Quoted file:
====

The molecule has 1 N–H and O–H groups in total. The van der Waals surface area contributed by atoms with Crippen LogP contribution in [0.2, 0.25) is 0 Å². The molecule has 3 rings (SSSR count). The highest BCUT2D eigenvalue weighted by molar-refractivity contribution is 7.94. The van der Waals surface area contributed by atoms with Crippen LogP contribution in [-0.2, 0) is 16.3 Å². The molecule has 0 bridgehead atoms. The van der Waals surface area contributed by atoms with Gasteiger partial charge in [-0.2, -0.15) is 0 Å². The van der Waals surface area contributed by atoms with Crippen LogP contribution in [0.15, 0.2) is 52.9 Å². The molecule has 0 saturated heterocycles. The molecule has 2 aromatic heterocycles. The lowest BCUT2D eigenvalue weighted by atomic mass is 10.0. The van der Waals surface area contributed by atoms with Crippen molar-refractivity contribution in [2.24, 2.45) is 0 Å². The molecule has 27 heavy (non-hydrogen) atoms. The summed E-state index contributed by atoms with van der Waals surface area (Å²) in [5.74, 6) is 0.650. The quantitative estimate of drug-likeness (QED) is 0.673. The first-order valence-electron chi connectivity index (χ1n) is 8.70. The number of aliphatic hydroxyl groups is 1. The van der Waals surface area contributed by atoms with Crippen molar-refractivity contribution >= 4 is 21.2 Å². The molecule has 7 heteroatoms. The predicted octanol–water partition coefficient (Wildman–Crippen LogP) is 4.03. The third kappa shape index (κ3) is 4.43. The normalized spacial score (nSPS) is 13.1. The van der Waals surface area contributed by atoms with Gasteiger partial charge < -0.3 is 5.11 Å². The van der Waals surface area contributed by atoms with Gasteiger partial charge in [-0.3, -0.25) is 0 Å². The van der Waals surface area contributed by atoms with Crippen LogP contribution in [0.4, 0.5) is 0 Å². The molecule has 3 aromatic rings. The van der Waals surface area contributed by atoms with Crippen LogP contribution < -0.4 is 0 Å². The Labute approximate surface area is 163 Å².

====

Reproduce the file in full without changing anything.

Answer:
The molecule has 1 N–H and O–H groups in total. The van der Waals surface area contributed by atoms with Crippen LogP contribution in [0.2, 0.25) is 0 Å². The molecule has 3 rings (SSSR count). The highest BCUT2D eigenvalue weighted by molar-refractivity contribution is 7.94. The van der Waals surface area contributed by atoms with Crippen LogP contribution in [-0.2, 0) is 16.3 Å². The molecule has 0 bridgehead atoms. The van der Waals surface area contributed by atoms with Gasteiger partial charge in [-0.2, -0.15) is 0 Å². The van der Waals surface area contributed by atoms with Crippen LogP contribution in [0.15, 0.2) is 52.9 Å². The molecule has 0 saturated heterocycles. The molecule has 2 aromatic heterocycles. The lowest BCUT2D eigenvalue weighted by atomic mass is 10.0. The van der Waals surface area contributed by atoms with Crippen molar-refractivity contribution in [2.24, 2.45) is 0 Å². The molecule has 27 heavy (non-hydrogen) atoms. The summed E-state index contributed by atoms with van der Waals surface area (Å²) in [5.74, 6) is 0.650. The quantitative estimate of drug-likeness (QED) is 0.673. The first-order valence-electron chi connectivity index (χ1n) is 8.70. The number of aliphatic hydroxyl groups is 1. The van der Waals surface area contributed by atoms with Crippen molar-refractivity contribution >= 4 is 21.2 Å². The molecule has 7 heteroatoms. The predicted octanol–water partition coefficient (Wildman–Crippen LogP) is 4.03. The third kappa shape index (κ3) is 4.43. The normalized spacial score (nSPS) is 13.1. The van der Waals surface area contributed by atoms with Gasteiger partial charge < -0.3 is 5.11 Å². The van der Waals surface area contributed by atoms with Gasteiger partial charge in [-0.3, -0.25) is 0 Å². The van der Waals surface area contributed by atoms with Crippen LogP contribution in [0.4, 0.5) is 0 Å². The molecule has 3 aromatic rings. The van der Waals surface area contributed by atoms with Crippen LogP contribution < -0.4 is 0 Å². The Labute approximate surface area is 163 Å².